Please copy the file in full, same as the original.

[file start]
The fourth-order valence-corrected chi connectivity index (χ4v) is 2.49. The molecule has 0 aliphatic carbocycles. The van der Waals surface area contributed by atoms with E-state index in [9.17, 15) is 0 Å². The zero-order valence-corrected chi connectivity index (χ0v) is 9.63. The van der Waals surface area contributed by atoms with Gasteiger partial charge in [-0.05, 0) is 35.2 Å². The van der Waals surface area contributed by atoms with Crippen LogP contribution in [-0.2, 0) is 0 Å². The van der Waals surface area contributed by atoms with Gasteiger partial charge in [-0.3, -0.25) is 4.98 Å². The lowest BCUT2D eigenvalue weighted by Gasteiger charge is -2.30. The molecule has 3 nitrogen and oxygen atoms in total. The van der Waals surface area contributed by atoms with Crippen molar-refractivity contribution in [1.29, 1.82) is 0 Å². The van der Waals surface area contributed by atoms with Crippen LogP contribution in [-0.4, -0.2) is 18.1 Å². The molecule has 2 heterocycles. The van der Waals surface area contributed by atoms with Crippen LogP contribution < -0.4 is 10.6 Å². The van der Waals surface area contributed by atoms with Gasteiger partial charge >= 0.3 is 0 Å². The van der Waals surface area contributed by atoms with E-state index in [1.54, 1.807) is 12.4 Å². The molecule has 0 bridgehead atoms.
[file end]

The fourth-order valence-corrected chi connectivity index (χ4v) is 2.49. The molecule has 0 aliphatic carbocycles. The van der Waals surface area contributed by atoms with E-state index in [9.17, 15) is 0 Å². The zero-order valence-corrected chi connectivity index (χ0v) is 9.63. The van der Waals surface area contributed by atoms with Gasteiger partial charge in [-0.05, 0) is 35.2 Å². The van der Waals surface area contributed by atoms with Crippen LogP contribution in [-0.2, 0) is 0 Å². The van der Waals surface area contributed by atoms with Gasteiger partial charge in [-0.3, -0.25) is 4.98 Å². The lowest BCUT2D eigenvalue weighted by Gasteiger charge is -2.30. The molecule has 3 nitrogen and oxygen atoms in total. The van der Waals surface area contributed by atoms with Crippen molar-refractivity contribution in [1.29, 1.82) is 0 Å². The van der Waals surface area contributed by atoms with Crippen LogP contribution in [-0.4, -0.2) is 18.1 Å². The molecule has 2 heterocycles. The van der Waals surface area contributed by atoms with Crippen LogP contribution < -0.4 is 10.6 Å². The van der Waals surface area contributed by atoms with Gasteiger partial charge >= 0.3 is 0 Å². The van der Waals surface area contributed by atoms with E-state index in [1.54, 1.807) is 12.4 Å². The molecule has 0 bridgehead atoms.